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Netanyahu reduces diplomatic ties of countries supporting UN resolution

Dec. 27, 2016 7:13 P.M. (Updated: Jan. 6, 2017 8:01 P.M.)
A demonstrator waves the Palestinian flag outside British Prime Minister David Cameron's residence in London on September 9, 2015 � AFP JUSTIN TALLI
BETHLEHEM (Ma’an) -- Israeli Prime Minister Benjamin Netanyahu has reportedly begun the process of limiting diplomatic relations with countries that had voted in favor of an anti-settlement resolution passed by the UN Security Council last week.

According to Israeli newspaper Haaretz, Netanyahu ordered Israel’s Foreign Ministry to limit diplomatic cooperation with countries that had voted in favor, as an senior Israeli official told Haaretz that Israeli ministers would be encouraged to limit travel, and to restrict the foreign ministers from visits to Israel.

While the foreign ministers would “not be received” at Israel’s Foreign Ministry in Jerusalem, the Israeli ambassadors to these countries would continue their visits to the respective countries in order to maintain contact, Haaretz reported.

Spokesman for Israel's Foreign Ministry Emmanuel Nahshon clarified in a statement Tuesday afternoon that the "temporary" limitation in diplomatic activities was not a suspension, noting that measures also included recalling Israel's ambassadors to New Zealand and Senegal.

The two states were responsible for putting forward the resolution along with Venezuela and Malaysia after Egypt rescinded its sponsorship of the resolution. Israel already did not hold diplomatic relations with Venezuela or Malaysia.

Meanwhile, Nahshon said that work contacts would be limited with the 10 relevent embassies in Israel.

Resolution 2334, which was passed after 14 member states voted in favor and the United States abstained from the vote, demands that Israel completely cease all settlement activities in the occupied Palestinian territory, including East Jerusalem, while emphasizing that the establishment of settlements by Israel is a direct violation of international and holds no legal legitimacy.

Israeli leadership has reacted with outrage and defiance since the UNSC approved the resolution, with Israeli Prime Minister Benjamin Netanyahu saying that Israel "would not abide by the terms" of the "shameful anti-Israel resolution," and reportedly summoned the ambassadors of the UN Security Council member states to personally reprimand each of them on Christmas day.

Days after the passing of the resolution, reports emerged that Israel’s Local Planning and Building Committee of the Jerusalem municipality was expected to approve some 5,600 housing units in East Jerusalem for illegal settlements, in direct defiance of the international community’s clear condemnation of Israel’s settlement construction at the UN.

The reports said that the committee will approve 2,600 housing units in the East Jerusalem settlement of Gilo, 2,600 others in Givat HaMatos, and 400 units in the Ramat Shlomo settlement.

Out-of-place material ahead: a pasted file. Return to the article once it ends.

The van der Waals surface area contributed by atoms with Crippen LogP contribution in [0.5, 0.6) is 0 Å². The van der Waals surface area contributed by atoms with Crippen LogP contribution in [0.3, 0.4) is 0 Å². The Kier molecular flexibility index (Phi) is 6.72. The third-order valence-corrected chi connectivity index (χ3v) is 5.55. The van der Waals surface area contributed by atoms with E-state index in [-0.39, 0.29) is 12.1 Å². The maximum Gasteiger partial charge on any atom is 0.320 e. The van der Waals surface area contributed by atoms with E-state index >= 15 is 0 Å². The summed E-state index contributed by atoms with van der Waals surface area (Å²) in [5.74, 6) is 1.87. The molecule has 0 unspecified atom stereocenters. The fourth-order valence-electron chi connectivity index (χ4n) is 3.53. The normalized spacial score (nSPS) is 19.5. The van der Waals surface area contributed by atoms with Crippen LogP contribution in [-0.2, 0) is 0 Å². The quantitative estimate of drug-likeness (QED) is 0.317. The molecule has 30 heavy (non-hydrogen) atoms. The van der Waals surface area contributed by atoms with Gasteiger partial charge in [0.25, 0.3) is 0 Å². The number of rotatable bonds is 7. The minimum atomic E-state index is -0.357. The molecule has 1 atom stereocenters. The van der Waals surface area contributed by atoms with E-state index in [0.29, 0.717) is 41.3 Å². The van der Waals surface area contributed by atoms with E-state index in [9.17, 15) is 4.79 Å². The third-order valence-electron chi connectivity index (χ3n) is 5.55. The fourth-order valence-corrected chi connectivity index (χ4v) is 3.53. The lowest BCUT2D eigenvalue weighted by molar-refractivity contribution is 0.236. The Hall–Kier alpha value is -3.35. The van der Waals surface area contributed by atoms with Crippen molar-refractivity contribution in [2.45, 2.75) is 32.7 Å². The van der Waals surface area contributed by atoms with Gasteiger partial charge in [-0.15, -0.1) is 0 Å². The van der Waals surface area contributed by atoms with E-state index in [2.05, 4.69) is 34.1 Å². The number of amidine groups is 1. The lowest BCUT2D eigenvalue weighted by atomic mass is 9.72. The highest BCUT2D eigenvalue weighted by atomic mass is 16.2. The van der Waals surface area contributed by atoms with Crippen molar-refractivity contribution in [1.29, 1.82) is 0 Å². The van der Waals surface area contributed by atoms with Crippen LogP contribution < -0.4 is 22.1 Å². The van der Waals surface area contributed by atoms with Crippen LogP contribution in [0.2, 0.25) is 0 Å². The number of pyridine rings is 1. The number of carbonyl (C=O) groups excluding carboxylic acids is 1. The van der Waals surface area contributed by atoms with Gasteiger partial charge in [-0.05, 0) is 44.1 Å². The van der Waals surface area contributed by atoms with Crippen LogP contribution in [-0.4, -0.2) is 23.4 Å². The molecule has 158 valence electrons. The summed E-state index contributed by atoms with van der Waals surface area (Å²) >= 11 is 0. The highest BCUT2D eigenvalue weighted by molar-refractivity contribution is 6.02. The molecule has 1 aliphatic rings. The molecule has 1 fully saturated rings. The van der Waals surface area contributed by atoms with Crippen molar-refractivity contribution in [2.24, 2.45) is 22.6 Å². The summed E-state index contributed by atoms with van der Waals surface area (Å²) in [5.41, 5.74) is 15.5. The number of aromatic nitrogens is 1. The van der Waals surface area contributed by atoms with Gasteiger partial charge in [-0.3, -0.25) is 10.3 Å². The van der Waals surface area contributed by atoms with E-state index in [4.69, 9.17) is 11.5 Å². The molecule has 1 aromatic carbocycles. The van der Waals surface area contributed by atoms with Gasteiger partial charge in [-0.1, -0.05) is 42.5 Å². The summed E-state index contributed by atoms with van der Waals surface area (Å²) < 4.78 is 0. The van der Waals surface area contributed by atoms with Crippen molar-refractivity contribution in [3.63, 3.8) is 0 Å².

These approvals are in addition to plans for some 3,000 settler units that have been advanced since the start 2016, according to Israeli settlement watchdog Peace Now, including hundreds of existing units that were “retroactively legalized” after formerly being considered illegal under Israeli domestic law.

The number of settlers living in the occupied West Bank has increased from 281,100 in 2008 to 385,900 in 2015, excluding those residing in occupied East Jerusalem. The Applied Research Institute - Jerusalem (ARIJ) estimates that between 500,000 and 600,000 Israeli settlers currently reside in West Bank and East Jerusalem settlements.

Meanwhile, Israeli Education Minister Naftali Bennett on Sunday morning again called for the annexation of the illegal Israeli settlement of Maale Adumim as well as all of Area C in the West Bank -- the more than 60 percent of the territory currently under full Israeli military and civil control.

Maale Adumim, located just seven kilometers east of Jerusalem, is the third largest settlement in population size, that many Israelis consider it an Israeli city that would remain under Israeli control in any final status agreement reached with Palestinians as part of a two-state solution.

Human rights groups and international leaders have strongly condemned Israel’s settlement construction in the occupied West Bank, claiming it is a strategic maneuver to prevent the establishment of a contiguous, independent Palestinian state by changing the facts on the ground, while members of Israel's parliament have repeatedly come forward announcing their support for annexing Area C.

A recent report by human rights group B'Tselem argued that under the guise of a "temporary military occupation," Israel has been "using the land as its own: robbing land, exploiting the area’s natural resources for its own benefit and establishing permanent settlements," estimating that Israel had dispossessed Palestinians from some 200,000 hectares (494,211 acres) of lands in the occupied Palestinian territory over the years.

B’Tselem highlighted the “key role” of Israeli settlers in further isolating Palestinians from their lands, either through the establishment of outposts officially unrecognized by the Israeli government, or through the regular use of violence or threats of violence against Palestinians.

The movement of Israeli settlers taking over Palestinian land, and further displacing the local Palestinian population has been a "stable" Israeli policy since the takeover of the West Bank and Jerusalem in 1967, B'Tselem reported, underscoring that all "Israeli legislative, legal, planning, funding, and defense bodies" have played an active role in the dispossession of Palestinians from their lands.
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